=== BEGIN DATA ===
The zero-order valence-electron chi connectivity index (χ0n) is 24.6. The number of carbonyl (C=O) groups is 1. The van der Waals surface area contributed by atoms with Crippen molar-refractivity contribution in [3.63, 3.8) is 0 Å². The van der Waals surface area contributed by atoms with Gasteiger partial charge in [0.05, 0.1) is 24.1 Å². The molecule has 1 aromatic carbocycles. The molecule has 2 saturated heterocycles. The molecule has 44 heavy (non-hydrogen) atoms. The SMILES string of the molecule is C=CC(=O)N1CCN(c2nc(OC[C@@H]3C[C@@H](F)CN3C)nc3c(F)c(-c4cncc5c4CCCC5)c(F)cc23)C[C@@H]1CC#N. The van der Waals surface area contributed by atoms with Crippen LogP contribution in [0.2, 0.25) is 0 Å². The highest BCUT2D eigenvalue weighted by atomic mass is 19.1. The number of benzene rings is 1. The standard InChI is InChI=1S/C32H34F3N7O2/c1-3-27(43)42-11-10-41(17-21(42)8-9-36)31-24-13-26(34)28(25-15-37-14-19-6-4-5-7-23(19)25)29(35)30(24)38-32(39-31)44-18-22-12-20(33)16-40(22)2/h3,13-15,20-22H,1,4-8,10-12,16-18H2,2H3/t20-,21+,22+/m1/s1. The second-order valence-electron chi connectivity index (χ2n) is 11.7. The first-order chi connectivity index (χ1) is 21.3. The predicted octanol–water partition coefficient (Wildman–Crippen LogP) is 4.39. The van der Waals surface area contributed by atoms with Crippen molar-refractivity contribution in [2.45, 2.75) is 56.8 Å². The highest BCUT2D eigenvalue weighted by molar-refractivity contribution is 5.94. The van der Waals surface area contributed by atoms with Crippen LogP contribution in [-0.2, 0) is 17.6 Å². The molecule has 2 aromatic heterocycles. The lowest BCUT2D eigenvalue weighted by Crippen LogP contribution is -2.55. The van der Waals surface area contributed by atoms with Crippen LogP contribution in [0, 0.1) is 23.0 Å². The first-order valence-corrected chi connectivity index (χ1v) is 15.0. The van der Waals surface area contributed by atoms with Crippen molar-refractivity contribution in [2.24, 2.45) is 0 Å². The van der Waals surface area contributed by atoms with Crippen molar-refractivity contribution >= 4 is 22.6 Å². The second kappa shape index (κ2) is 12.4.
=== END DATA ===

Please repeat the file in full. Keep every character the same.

The zero-order valence-electron chi connectivity index (χ0n) is 24.6. The number of carbonyl (C=O) groups is 1. The van der Waals surface area contributed by atoms with Crippen molar-refractivity contribution in [3.63, 3.8) is 0 Å². The van der Waals surface area contributed by atoms with Gasteiger partial charge in [0.05, 0.1) is 24.1 Å². The molecule has 1 aromatic carbocycles. The molecule has 2 saturated heterocycles. The molecule has 44 heavy (non-hydrogen) atoms. The SMILES string of the molecule is C=CC(=O)N1CCN(c2nc(OC[C@@H]3C[C@@H](F)CN3C)nc3c(F)c(-c4cncc5c4CCCC5)c(F)cc23)C[C@@H]1CC#N. The van der Waals surface area contributed by atoms with Crippen LogP contribution in [0.2, 0.25) is 0 Å². The highest BCUT2D eigenvalue weighted by atomic mass is 19.1. The number of benzene rings is 1. The standard InChI is InChI=1S/C32H34F3N7O2/c1-3-27(43)42-11-10-41(17-21(42)8-9-36)31-24-13-26(34)28(25-15-37-14-19-6-4-5-7-23(19)25)29(35)30(24)38-32(39-31)44-18-22-12-20(33)16-40(22)2/h3,13-15,20-22H,1,4-8,10-12,16-18H2,2H3/t20-,21+,22+/m1/s1. The second-order valence-electron chi connectivity index (χ2n) is 11.7. The first-order chi connectivity index (χ1) is 21.3. The predicted octanol–water partition coefficient (Wildman–Crippen LogP) is 4.39. The van der Waals surface area contributed by atoms with Crippen molar-refractivity contribution in [2.45, 2.75) is 56.8 Å². The highest BCUT2D eigenvalue weighted by molar-refractivity contribution is 5.94. The van der Waals surface area contributed by atoms with Crippen LogP contribution in [-0.2, 0) is 17.6 Å². The molecule has 2 aromatic heterocycles. The lowest BCUT2D eigenvalue weighted by Crippen LogP contribution is -2.55. The van der Waals surface area contributed by atoms with Crippen LogP contribution in [0, 0.1) is 23.0 Å². The first-order valence-corrected chi connectivity index (χ1v) is 15.0. The van der Waals surface area contributed by atoms with Crippen molar-refractivity contribution in [2.24, 2.45) is 0 Å². The van der Waals surface area contributed by atoms with Crippen molar-refractivity contribution >= 4 is 22.6 Å². The second kappa shape index (κ2) is 12.4.